'Hidden Figures' Sneak Peek Makes Taraji P. Henson Tear Up: "It's So Important" [TIFF 2016]

Officially, Hidden Figures does not open until January 13, 2017. But it's hard not to suspect Fox 2000 is considering an awards season push for the historical drama, which centers around three black female NASA mathematicians and engineers who helped launch John Glenn into outer space in 1962. And if so, that campaign got off to a rousing start this weekend at TIFF.

Fox 2000 brought about half an hour of footage to present at the festival, followed by a panel presentation. The latter got emotional as star Taraji P. Henson came onstage wiping away tears, surrounded by co-stars Octavia Spencer and Janelle Monae and producers Pharrell Williams and Jeno Topping

Hidden Figures sneak peek TIFF

Hidden Figures Sneak Peek Recap

Hidden Figures follows the stories of three women who worked in the "Colored Computers" department (distinct from the all-white "East Computers" department). Mathematician Katherine Johnson (Henson), acting division head Dorothy Vaughan (Spencer), and engineer Mary Jackson (Monáe). The scenes we saw were unfinished, with temporary sound and music, picture, effects, etc., but all together, they suggested a moving film anchored by the friendship between the women, and smart about the countless ways,  their race and gender have stacked the deck against them.

In the first scene, the women's car breaks down on the way to work and a police officer eventually pulls up behind them. He's suspicious at first, but changes his tune when he realizes the women work for NASA, even offering them a police escort. "Three Negro women chasing down a white police officer in 1961," Mary notes wryly as she drives behind the cop. "That is a God-ordained miracle."

Other scenes showed the minor indignities these women have to suffer — for example, Mary realizes she has to travel all the way to another building to use the segregated bathroom, and her white male colleagues seem none too pleased with having their math checked by black women. But there are moments of triumph, too. In one clip, Katherine talks her way into a top-level meeting and wows the room with her math skills (including astronaut John Glenn, played by Glen Powell); in another, Mary makes a moving speech in a petition to a judge to let her attend an all-white school.

Hidden Figures sneak peak TIFF

Hidden Figures Q&A Recap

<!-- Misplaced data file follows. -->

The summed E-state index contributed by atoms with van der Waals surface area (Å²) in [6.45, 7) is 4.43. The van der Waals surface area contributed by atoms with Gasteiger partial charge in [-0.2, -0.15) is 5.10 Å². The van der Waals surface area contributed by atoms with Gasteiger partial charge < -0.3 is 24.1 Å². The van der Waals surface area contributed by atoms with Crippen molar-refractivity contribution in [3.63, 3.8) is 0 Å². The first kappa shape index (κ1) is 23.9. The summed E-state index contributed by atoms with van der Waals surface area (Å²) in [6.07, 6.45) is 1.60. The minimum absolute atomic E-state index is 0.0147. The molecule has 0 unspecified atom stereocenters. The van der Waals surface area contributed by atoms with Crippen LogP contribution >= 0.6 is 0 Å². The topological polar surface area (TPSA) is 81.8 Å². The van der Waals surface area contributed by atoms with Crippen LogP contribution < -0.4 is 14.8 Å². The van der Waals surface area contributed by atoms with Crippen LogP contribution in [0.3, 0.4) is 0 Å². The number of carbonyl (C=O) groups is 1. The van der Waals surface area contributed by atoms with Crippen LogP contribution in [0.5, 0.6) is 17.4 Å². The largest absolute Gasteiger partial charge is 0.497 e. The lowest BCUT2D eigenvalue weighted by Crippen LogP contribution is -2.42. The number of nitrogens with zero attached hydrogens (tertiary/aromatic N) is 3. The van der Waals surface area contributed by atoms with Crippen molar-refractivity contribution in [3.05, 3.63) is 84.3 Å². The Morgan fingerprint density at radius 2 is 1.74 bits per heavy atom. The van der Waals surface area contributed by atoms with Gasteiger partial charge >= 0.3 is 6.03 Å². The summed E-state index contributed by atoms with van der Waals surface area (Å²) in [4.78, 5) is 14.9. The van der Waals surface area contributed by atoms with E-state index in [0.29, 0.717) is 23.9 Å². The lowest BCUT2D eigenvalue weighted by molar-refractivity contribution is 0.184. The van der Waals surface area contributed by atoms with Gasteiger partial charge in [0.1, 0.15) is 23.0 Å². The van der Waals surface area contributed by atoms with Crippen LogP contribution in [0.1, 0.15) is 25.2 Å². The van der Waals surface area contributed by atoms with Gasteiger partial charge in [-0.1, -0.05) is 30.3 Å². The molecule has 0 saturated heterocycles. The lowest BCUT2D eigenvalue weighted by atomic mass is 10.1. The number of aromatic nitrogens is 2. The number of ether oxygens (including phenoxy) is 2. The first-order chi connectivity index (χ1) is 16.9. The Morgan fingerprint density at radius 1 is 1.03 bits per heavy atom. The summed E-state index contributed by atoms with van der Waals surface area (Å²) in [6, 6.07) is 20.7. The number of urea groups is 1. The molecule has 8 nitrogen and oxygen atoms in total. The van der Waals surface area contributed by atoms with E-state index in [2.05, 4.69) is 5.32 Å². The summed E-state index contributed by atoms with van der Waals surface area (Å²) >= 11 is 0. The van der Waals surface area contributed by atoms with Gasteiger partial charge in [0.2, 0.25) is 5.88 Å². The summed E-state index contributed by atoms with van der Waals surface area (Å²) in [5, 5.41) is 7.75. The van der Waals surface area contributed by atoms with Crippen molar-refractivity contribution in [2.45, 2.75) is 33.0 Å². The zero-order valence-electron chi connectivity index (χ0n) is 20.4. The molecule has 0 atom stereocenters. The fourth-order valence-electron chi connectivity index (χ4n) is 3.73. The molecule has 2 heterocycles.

In the Q&A that followed, the cast and producers emphasized how very much the story meant to them. Henson came out still wiping away her tears, explaining to us that it was the first time she and her co-stars had seen these clips. "It's so important, right?" she said. Despite her overwhelming emotions, Henson was eloquent as she explained why Hidden Figures mattered so much to her. "I'm a girl from the hood, okay. I didn't grow up with much. So all I had was dreams and hope." She continued:

If I had known about these women coming up, maybe I would have aspired to be a rocket scientist. Not to say that I have a bad journey, but what I'm saying is that nowadays, this is all kids of color feel like they have. Sports. Rap. Acting. And there's so much more important work to be done. And to be a part of a project that will give children like me, where I grew up, hope, to dream a different dream, that is — I can't even quite put it into words, it really feels surreal right now.

While the true stories that inspired Hidden Figures aren't really classified, they've never been told before on screen. Indeed, Spencer pointed out, few movies have even acknowledged the involvement of women in the space program. "No women, not black or white, were mentioned in Apollo 13, or any of those other movies," she said. "I'm sad that Dorothy Vaughn or Mary Jackson won't see this thing. But I'm excited that Katherine Johnson will."

Monáe added that at its heart, Hidden Figures is a universal tale. "I think Hidden Figures transcends race," she said. "When I see them, I just see heroes. I'm proud as a woman, I'm proud as a minority, but I'm as an American."

Switching gears, Williams talked up the score he's composing with his "big brother" Hans Zimmer. "What we're doing in the moment together right now, I have to say, I dare to say it's revolutionary," he teased. "And the biggest clue I can give you is, just think about the voices. Think about the voices that were in the heads of these three genius women."

After the Q&A, Williams offered a little taste of his music for Hidden Figures in an outdoor concert. Watch the highlights below:


Hidden Figures opens January 13, 2017.